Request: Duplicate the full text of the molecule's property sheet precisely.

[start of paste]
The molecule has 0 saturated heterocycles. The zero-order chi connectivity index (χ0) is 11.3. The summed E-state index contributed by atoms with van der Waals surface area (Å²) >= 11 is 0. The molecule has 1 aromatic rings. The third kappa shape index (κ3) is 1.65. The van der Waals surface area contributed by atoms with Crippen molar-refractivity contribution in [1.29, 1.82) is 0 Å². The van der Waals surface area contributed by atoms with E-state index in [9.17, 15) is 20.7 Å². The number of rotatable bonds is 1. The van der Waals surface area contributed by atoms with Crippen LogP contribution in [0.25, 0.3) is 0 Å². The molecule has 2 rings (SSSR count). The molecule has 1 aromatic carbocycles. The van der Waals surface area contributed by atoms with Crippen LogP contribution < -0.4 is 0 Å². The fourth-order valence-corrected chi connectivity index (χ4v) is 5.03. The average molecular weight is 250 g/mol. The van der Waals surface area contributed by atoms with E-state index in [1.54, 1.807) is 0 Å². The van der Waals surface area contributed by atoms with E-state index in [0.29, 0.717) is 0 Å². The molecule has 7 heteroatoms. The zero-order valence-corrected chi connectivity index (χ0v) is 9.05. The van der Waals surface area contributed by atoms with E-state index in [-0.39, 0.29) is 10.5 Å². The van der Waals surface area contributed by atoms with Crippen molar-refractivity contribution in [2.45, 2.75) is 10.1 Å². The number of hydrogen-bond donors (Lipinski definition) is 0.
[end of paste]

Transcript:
The molecule has 0 saturated heterocycles. The zero-order chi connectivity index (χ0) is 11.3. The summed E-state index contributed by atoms with van der Waals surface area (Å²) >= 11 is 0. The molecule has 1 aromatic rings. The third kappa shape index (κ3) is 1.65. The van der Waals surface area contributed by atoms with Crippen molar-refractivity contribution in [1.29, 1.82) is 0 Å². The van der Waals surface area contributed by atoms with E-state index in [9.17, 15) is 20.7 Å². The number of rotatable bonds is 1. The van der Waals surface area contributed by atoms with Crippen LogP contribution in [0.25, 0.3) is 0 Å². The molecule has 2 rings (SSSR count). The molecule has 1 aromatic carbocycles. The van der Waals surface area contributed by atoms with Crippen LogP contribution < -0.4 is 0 Å². The fourth-order valence-corrected chi connectivity index (χ4v) is 5.03. The average molecular weight is 250 g/mol. The van der Waals surface area contributed by atoms with E-state index in [1.54, 1.807) is 0 Å². The van der Waals surface area contributed by atoms with E-state index in [0.29, 0.717) is 0 Å². The molecule has 7 heteroatoms. The zero-order valence-corrected chi connectivity index (χ0v) is 9.05. The van der Waals surface area contributed by atoms with E-state index in [-0.39, 0.29) is 10.5 Å². The van der Waals surface area contributed by atoms with Crippen molar-refractivity contribution in [2.45, 2.75) is 10.1 Å². The number of hydrogen-bond donors (Lipinski definition) is 0.